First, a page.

The share of women is lower when considering only the members of the second highest decision-making body of the largest listed companies (such as management board in case of a two-tier governance system and executive/management committee in a unitary system). In 2017, the share of female members in the two highest decision-making bodies was 15.8 % across the EU; in 2012, it was 10.4 %. The fact that senior management positions are more likely to be held by men is one of the reasons for the gender pay gap [14].

The share of female board members varied considerably between EU countries. In 2017, France was the closest to parity in boards with 43.4 % female members. In the same year, Estonia had only 7.4 % female board members. While the representation of women in corporate boards improved in most Member States, the changes between 2012 and 2017 have been far from uniform. Italy, France and Belgium stand out with increases of over 17 percentage points, while at the other end of the spectrum there has been no significant progress (less than two percentage points) in Slovakia and Latvia and even a decline in Lithuania, the Czech Republic and Estonia.


Ending all forms of discrimination against women and girls and empowering women are crucial to accelerating sustainable development. Empowerment of women and the realisation of gender equality depends on the balanced participation of women and men in formal education, in the labour market and in leadership positions. Equal access to quality education, especially tertiary education, helps to improve chances in life for both men and women. Moreover, closing the gender employment gap is an urgent economic and social objective, for the individual as well as for society as a whole. In addition, promoting equality between women and men in decision-making has been a key objective of European policy for many years. Another important aspect is the elimination of physical and sexual violence against women, which is not only a consequence of gender inequality, but reinforces disparities between women and men.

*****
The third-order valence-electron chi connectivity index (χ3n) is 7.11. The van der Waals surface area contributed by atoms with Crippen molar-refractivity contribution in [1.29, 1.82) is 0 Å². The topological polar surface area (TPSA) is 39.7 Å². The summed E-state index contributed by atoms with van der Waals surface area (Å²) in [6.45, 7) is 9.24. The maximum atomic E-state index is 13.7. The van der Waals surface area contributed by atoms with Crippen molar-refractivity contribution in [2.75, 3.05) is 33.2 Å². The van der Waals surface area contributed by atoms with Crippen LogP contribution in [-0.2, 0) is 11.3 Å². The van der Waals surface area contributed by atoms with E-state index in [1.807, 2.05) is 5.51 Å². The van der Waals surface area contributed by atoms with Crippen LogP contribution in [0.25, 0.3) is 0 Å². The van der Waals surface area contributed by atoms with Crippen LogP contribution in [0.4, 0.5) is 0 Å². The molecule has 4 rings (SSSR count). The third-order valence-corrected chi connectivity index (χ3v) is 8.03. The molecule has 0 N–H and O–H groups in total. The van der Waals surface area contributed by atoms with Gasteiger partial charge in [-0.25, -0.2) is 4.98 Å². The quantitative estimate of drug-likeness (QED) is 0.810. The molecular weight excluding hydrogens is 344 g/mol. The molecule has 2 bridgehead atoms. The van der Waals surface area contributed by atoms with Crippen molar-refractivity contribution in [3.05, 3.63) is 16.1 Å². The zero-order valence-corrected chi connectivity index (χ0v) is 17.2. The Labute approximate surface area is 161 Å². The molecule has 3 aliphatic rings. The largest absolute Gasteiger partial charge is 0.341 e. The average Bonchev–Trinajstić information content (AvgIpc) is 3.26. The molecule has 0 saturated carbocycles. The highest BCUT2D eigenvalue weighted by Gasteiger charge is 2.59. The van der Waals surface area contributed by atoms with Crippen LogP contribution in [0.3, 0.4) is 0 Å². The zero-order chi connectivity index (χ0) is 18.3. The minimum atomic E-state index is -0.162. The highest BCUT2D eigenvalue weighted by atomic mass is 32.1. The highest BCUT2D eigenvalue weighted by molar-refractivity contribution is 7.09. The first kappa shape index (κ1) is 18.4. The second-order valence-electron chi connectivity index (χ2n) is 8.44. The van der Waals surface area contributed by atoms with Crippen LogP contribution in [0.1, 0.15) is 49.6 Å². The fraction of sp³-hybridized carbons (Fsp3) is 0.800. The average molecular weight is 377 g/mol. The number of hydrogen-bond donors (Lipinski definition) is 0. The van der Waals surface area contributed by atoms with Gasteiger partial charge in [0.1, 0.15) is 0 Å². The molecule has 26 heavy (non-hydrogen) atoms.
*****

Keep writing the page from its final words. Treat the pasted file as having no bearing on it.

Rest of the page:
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More detailed information on EU SDG indicators for monitoring of progress towards the UN Sustainable Development Goals (SDGs), such as indicator relevance, definitions, methodological notes, background and potential linkages, can be found in the introduction of the publication ’Sustainable development in the European Union — Monitoring report - 2018 edition’.


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  2. European Union Agency for Fundamental Rights (2014), Violence against women: an EU-wide survey, Main results, Luxembourg: Publications Office of the European Union, p. 17.
  3. European Union Agency for Fundamental Rights (2014), Violence against women: an EU-wide survey, Main results, Luxembourg: Publications Office of the European Union, p. 25-26, 32.
  4. European Union Agency for Fundamental Rights (2014), Violence against women: an EU-wide survey, Main results, Luxembourg: Publications Office of the European Union, p. 25-26, 32.
  5. European Federation of Public Service Unions (2013), The Gender Pay Gap in Public Services, p. 9, p. 51.
  6. International Labour Organisation (2015), Key Indicators of the Labour market: Full report, Ninth Edition, Geneva: International Labour Office, p. 17.
  7. European Commission (2009), Economic Crisis in Europe: Causes, Consequences and Responses, Directorate-General for Economic and Financial Affairs, p. 36.
  8. European Commission’s Expert Group on Gender and Employment Issues (2009), The provision of childcare services: A comparative review of 30 European countries, Luxembourg, Office for Official Publications of the European Communities, p. 23–24.
  9. European Commission (2017), Draft Joint Employment Report from the Commission and the Council accompanying the Communication from the Commission on the Annual Growth Survey 2018, COM(2017) 674 final, Brussels, p. 57.
  10. European Institute for Gender Equality, Gender Statistics Database (National governments: presidents and prime ministers).
  11. Freidenvall, L., Dahlerup, D. and Johansson, E. (2013), Electoral Gender Quota, Systems and their Implementation in Europe, Brussels, p. 5.
  12. European Parliament (2017), Women in parliaments, At a glance, Infographic, p. 2.
  13. European Commission (2017), 2018 Report on equality between women and men in the EU, Luxembourg: Publication Office of the European Union, p. 31.
  14. European Commission (2017), Employment and Social Developments in Europe, Annual Review 2017, Luxembourg: Publications Office of the European Union, p. 34.